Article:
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Heart Attack Archive
Putting potassium in perspective
Too much or too little potassium can harm the heart. Diet, medications, and kidney function can affect the body's potassium level. Dietary potassium helps keep blood pressure in a normal range, but most Americans don't consume enough of this mineral. However, people taking medications that raise potassium levels—which includes certain drugs to treat high blood pressure and heart failure—should avoid salt substitutes made with potassium chloride.
How good is your cardiometabolic health — and what is that, anyway?
An analysis shows less than 7% of adults in the US meet the criteria for optimal cardiometabolic health. Taking small steps to help control and improve key risk factors can reduce the odds of a heart attack or stroke.
What is the ideal blood pressure number?
Recent guidelines suggest a blood pressure reading of less than 120/80 mm Hg as normal. But the ideal number for individuals depends on their individual goals and whether they also have a chronic condition, such as heart disease or kidney disease.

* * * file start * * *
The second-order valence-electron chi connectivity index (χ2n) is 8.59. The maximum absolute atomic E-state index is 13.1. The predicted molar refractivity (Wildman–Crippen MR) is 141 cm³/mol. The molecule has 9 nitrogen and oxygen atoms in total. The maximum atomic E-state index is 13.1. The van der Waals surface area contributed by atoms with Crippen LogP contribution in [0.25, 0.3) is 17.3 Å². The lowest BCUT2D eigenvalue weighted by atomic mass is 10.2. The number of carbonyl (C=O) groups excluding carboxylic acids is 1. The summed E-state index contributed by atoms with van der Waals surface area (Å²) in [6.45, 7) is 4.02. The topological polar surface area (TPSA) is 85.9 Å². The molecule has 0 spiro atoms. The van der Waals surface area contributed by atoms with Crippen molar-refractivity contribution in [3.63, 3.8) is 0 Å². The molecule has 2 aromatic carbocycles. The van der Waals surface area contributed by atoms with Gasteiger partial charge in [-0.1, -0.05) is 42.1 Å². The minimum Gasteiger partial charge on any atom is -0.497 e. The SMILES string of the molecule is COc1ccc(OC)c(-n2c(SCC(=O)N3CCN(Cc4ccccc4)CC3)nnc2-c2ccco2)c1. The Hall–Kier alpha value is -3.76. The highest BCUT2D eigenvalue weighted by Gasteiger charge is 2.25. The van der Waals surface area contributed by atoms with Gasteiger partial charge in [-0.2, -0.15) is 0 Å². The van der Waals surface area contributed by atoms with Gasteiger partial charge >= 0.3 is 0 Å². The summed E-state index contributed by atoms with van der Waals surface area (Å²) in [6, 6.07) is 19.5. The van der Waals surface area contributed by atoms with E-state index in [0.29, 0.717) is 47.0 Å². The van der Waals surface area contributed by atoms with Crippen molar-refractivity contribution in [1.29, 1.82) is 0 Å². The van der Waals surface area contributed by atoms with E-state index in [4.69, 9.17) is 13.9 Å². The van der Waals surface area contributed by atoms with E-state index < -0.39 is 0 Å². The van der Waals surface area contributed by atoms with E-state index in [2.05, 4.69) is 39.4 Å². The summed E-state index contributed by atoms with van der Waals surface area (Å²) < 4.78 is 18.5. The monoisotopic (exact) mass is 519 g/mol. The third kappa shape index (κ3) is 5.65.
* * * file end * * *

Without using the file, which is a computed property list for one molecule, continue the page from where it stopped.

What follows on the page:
Preventing repeat heart attacks: Mediterranean vs. low-fat diet
For people with heart disease, a Mediterranean diet prevents future heart problems better than a low-fat diet.
Happy heart syndrome: Even positive stress can affect the heart
Grief, fear, conflict, or other negative emotions can lead to an unusual type of heart attack, commonly known as broken heart syndrome. Rarely, positive emotions can also trigger the problem—and this "happy heart syndrome" may be more prevalent among men.
Too little sleep may be hard on your heart
Not getting sufficient sleep may harm the cardiovascular system by triggering physiological and hormonal changes that increase blood pressure, blood sugar, and blood levels of substances that indicate inflammation. People who don't regularly get at least seven hours of sleep a night should assess their daily habits to look for ways to improve, such as by establishing an earlier bedtime and turning off all electronic devices at least an hour before bedtime.
Stroke risk rises in people who develop depression after a heart attack
A 2022 study found that people who have depression after a heart attack are nearly 50% more likely to suffer a stroke compared with heart attack survivors who don't develop depression.
Heart problems and the heat: What to know and do
High temperatures raise risk for heat exhaustion and heat stroke, and also stress the cardiovascular system, making the heart work harder. If you have a heart condition, here's how to keep cool and protect yourself when temperatures rise.
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